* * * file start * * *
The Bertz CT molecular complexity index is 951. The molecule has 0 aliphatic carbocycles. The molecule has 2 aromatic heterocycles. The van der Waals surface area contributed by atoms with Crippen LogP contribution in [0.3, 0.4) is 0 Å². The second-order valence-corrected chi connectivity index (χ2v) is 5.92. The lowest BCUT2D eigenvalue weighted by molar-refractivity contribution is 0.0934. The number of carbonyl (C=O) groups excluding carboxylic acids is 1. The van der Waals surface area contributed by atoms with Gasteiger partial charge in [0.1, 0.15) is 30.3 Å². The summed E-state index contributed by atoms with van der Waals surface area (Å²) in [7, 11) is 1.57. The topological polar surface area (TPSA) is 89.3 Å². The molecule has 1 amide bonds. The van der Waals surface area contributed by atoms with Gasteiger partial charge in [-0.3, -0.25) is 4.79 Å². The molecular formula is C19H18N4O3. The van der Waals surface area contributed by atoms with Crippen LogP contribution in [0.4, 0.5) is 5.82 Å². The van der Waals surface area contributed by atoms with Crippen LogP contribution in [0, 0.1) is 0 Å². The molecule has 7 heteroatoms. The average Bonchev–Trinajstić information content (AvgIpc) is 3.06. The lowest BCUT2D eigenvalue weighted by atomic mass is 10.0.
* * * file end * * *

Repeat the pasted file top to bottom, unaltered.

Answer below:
The Bertz CT molecular complexity index is 951. The molecule has 0 aliphatic carbocycles. The molecule has 2 aromatic heterocycles. The van der Waals surface area contributed by atoms with Crippen LogP contribution in [0.3, 0.4) is 0 Å². The second-order valence-corrected chi connectivity index (χ2v) is 5.92. The lowest BCUT2D eigenvalue weighted by molar-refractivity contribution is 0.0934. The number of carbonyl (C=O) groups excluding carboxylic acids is 1. The van der Waals surface area contributed by atoms with Gasteiger partial charge in [0.1, 0.15) is 30.3 Å². The summed E-state index contributed by atoms with van der Waals surface area (Å²) in [7, 11) is 1.57. The topological polar surface area (TPSA) is 89.3 Å². The molecule has 1 amide bonds. The van der Waals surface area contributed by atoms with Gasteiger partial charge in [-0.3, -0.25) is 4.79 Å². The molecular formula is C19H18N4O3. The van der Waals surface area contributed by atoms with Crippen LogP contribution in [0.4, 0.5) is 5.82 Å². The van der Waals surface area contributed by atoms with Crippen LogP contribution in [0, 0.1) is 0 Å². The molecule has 7 heteroatoms. The average Bonchev–Trinajstić information content (AvgIpc) is 3.06. The lowest BCUT2D eigenvalue weighted by atomic mass is 10.0.